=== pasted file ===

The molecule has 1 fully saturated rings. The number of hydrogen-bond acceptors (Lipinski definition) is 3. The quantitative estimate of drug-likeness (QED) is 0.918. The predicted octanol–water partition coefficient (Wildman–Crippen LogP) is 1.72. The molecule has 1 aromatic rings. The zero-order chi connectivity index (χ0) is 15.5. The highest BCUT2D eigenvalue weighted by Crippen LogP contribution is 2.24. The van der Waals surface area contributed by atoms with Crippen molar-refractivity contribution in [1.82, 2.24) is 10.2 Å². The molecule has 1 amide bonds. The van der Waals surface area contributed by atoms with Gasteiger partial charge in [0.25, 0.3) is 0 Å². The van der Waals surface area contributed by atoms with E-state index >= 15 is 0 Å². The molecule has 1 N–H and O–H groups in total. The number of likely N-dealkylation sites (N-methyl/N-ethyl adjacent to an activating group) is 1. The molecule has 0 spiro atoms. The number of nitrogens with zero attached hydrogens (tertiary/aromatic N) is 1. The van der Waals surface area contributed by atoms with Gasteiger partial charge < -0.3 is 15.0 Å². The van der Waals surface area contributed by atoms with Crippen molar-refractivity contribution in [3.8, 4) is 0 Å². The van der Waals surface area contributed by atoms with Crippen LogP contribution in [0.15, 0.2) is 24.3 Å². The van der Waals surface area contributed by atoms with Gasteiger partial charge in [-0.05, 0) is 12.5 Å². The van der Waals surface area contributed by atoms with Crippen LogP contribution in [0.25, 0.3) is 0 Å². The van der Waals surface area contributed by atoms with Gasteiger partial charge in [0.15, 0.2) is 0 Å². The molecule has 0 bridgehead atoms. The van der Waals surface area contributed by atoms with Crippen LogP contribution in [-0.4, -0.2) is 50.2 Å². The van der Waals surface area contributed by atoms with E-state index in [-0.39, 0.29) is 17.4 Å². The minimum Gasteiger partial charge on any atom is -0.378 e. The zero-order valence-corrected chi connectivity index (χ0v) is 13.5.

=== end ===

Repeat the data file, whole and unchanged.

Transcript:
The molecule has 1 fully saturated rings. The number of hydrogen-bond acceptors (Lipinski definition) is 3. The quantitative estimate of drug-likeness (QED) is 0.918. The predicted octanol–water partition coefficient (Wildman–Crippen LogP) is 1.72. The molecule has 1 aromatic rings. The zero-order chi connectivity index (χ0) is 15.5. The highest BCUT2D eigenvalue weighted by Crippen LogP contribution is 2.24. The van der Waals surface area contributed by atoms with Crippen molar-refractivity contribution in [1.82, 2.24) is 10.2 Å². The molecule has 1 amide bonds. The van der Waals surface area contributed by atoms with Gasteiger partial charge in [0.25, 0.3) is 0 Å². The van der Waals surface area contributed by atoms with E-state index >= 15 is 0 Å². The molecule has 1 N–H and O–H groups in total. The number of likely N-dealkylation sites (N-methyl/N-ethyl adjacent to an activating group) is 1. The molecule has 0 spiro atoms. The number of nitrogens with zero attached hydrogens (tertiary/aromatic N) is 1. The van der Waals surface area contributed by atoms with Gasteiger partial charge < -0.3 is 15.0 Å². The van der Waals surface area contributed by atoms with Crippen molar-refractivity contribution in [3.8, 4) is 0 Å². The van der Waals surface area contributed by atoms with Crippen LogP contribution in [0.15, 0.2) is 24.3 Å². The van der Waals surface area contributed by atoms with Gasteiger partial charge in [-0.05, 0) is 12.5 Å². The van der Waals surface area contributed by atoms with Crippen LogP contribution in [0.25, 0.3) is 0 Å². The van der Waals surface area contributed by atoms with Gasteiger partial charge in [0.15, 0.2) is 0 Å². The molecule has 0 bridgehead atoms. The van der Waals surface area contributed by atoms with Crippen LogP contribution in [-0.4, -0.2) is 50.2 Å². The van der Waals surface area contributed by atoms with E-state index in [-0.39, 0.29) is 17.4 Å². The minimum Gasteiger partial charge on any atom is -0.378 e. The zero-order valence-corrected chi connectivity index (χ0v) is 13.5.